Bloating, irritability, pain. The symptoms of PMS can be a monthly problem for many women.
Premenstrual syndrome may have met its match. Women with a greater intake of non-heme iron, the kind found in most plant foods, have a 30 percent to 40 percent lower risk of being diagnosed with PMS than those with a lower intake, according to a new study.
The investigators also saw a moderate link between greater zinc intake and lower PMS risk. A higher potassium intake was associated with greater PMS risk.
It is easy to get enough non-heme iron in a balanced diet. For example, the RDA of iron may be found in 1 to 1.5 servings of iron-fortified cereal or in supplements.
The researchers used data on 3,025 women enrolled in the Nurses’ Health Study. The women filled out three food frequency questionnaires over the 10-year study period. At the end of 10 years, 1,057 women were diagnosed with PMS and 1,968 were not. The investigators then compared the reported mineral intake of those diagnosed with PMS with that of women who were not.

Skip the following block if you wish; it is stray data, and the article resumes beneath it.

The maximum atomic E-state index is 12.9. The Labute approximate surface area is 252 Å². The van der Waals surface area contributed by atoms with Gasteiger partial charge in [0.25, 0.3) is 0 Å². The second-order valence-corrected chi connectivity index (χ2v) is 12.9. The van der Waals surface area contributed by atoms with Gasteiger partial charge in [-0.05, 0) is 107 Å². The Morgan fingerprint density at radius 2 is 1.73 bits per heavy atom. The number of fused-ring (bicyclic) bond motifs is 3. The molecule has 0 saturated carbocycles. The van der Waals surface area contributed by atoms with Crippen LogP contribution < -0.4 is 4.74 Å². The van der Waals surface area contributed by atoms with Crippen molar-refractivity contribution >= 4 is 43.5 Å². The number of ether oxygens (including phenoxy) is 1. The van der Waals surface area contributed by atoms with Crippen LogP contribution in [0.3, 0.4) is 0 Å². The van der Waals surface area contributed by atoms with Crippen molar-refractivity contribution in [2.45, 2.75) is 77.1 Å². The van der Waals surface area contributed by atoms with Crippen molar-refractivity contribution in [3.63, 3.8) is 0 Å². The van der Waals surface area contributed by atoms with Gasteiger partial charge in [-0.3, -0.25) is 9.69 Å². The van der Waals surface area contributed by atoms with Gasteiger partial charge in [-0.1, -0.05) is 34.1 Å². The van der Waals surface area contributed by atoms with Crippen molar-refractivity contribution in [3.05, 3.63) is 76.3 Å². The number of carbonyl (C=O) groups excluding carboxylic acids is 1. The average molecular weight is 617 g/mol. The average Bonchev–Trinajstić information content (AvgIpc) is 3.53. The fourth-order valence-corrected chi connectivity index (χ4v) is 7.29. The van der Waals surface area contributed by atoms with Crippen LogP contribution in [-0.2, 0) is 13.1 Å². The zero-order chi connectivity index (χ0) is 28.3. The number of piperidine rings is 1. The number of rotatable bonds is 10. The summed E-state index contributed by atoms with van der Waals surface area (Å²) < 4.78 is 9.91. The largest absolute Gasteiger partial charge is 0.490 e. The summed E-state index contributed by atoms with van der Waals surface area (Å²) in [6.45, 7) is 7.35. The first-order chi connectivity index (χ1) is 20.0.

The level at which the scientists saw a protective effect was roughly greater than 20 mg of non-heme iron per day, which is slightly higher than the recommended daily allowance (RDA ) for premenopausal women of 18 mg per day.
There is no need to go overboard, however. “You should definitely adhere to the RDA recommendations,” says Chocano-Bedoya, a postdoctoral fellow at the Harvard School of Public Health. She goes on to say that it is easy to get enough non-heme iron in a balanced diet. For example, the RDA of iron may be found in 1 to 1.5 servings of iron-fortified cereal or in supplements.
“High iron intake [can] have adverse health consequences, [so] women should avoid consuming more than the tolerable upper intake level of 45 mg per day unless otherwise recommended by a physician," Elizabeth Bertone-Johnson, senior author on the study and an associate professor at the University of Massachusetts at Amherst School of Public Health, said in a statement.
The investigators work is published online in the American Journal of Epidemiology.